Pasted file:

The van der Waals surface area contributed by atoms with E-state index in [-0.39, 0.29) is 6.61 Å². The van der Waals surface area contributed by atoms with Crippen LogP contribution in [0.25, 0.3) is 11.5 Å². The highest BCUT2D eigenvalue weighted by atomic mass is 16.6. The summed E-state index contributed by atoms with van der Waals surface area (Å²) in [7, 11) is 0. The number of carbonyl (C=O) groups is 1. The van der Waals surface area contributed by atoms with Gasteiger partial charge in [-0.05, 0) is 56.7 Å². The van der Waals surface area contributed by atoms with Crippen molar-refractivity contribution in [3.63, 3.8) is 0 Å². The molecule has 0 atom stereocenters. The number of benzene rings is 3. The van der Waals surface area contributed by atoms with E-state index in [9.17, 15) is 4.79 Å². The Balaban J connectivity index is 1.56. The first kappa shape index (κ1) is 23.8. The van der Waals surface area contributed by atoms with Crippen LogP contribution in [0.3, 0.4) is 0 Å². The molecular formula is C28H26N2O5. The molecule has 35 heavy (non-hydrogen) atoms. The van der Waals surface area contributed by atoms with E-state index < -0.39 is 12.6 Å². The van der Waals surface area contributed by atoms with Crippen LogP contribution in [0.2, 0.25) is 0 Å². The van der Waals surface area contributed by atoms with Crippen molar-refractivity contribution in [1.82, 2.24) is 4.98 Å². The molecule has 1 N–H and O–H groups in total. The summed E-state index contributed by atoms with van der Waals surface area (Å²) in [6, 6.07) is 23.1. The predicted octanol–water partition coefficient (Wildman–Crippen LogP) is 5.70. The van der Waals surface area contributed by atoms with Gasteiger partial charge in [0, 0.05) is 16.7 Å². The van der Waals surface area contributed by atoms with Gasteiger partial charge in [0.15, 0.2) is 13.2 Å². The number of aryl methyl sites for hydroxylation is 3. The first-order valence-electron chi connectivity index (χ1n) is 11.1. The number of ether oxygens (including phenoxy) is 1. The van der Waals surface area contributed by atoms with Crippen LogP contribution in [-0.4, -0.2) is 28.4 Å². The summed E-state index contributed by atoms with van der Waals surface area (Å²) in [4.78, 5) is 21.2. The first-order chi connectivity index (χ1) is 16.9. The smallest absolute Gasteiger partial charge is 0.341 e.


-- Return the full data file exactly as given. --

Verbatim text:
The van der Waals surface area contributed by atoms with E-state index in [-0.39, 0.29) is 6.61 Å². The van der Waals surface area contributed by atoms with Crippen LogP contribution in [0.25, 0.3) is 11.5 Å². The highest BCUT2D eigenvalue weighted by atomic mass is 16.6. The summed E-state index contributed by atoms with van der Waals surface area (Å²) in [7, 11) is 0. The number of carbonyl (C=O) groups is 1. The van der Waals surface area contributed by atoms with Gasteiger partial charge in [-0.05, 0) is 56.7 Å². The van der Waals surface area contributed by atoms with Crippen molar-refractivity contribution in [3.63, 3.8) is 0 Å². The molecule has 0 atom stereocenters. The number of benzene rings is 3. The van der Waals surface area contributed by atoms with E-state index in [9.17, 15) is 4.79 Å². The Balaban J connectivity index is 1.56. The first kappa shape index (κ1) is 23.8. The van der Waals surface area contributed by atoms with Crippen LogP contribution in [0.3, 0.4) is 0 Å². The molecular formula is C28H26N2O5. The molecule has 35 heavy (non-hydrogen) atoms. The van der Waals surface area contributed by atoms with E-state index < -0.39 is 12.6 Å². The van der Waals surface area contributed by atoms with Crippen LogP contribution in [0.2, 0.25) is 0 Å². The van der Waals surface area contributed by atoms with Crippen molar-refractivity contribution in [1.82, 2.24) is 4.98 Å². The molecule has 1 N–H and O–H groups in total. The summed E-state index contributed by atoms with van der Waals surface area (Å²) in [6, 6.07) is 23.1. The predicted octanol–water partition coefficient (Wildman–Crippen LogP) is 5.70. The van der Waals surface area contributed by atoms with Gasteiger partial charge in [0, 0.05) is 16.7 Å². The van der Waals surface area contributed by atoms with Gasteiger partial charge in [0.15, 0.2) is 13.2 Å². The number of aryl methyl sites for hydroxylation is 3. The first-order valence-electron chi connectivity index (χ1n) is 11.1. The number of ether oxygens (including phenoxy) is 1. The van der Waals surface area contributed by atoms with Crippen LogP contribution in [-0.4, -0.2) is 28.4 Å². The summed E-state index contributed by atoms with van der Waals surface area (Å²) in [4.78, 5) is 21.2. The first-order chi connectivity index (χ1) is 16.9. The smallest absolute Gasteiger partial charge is 0.341 e.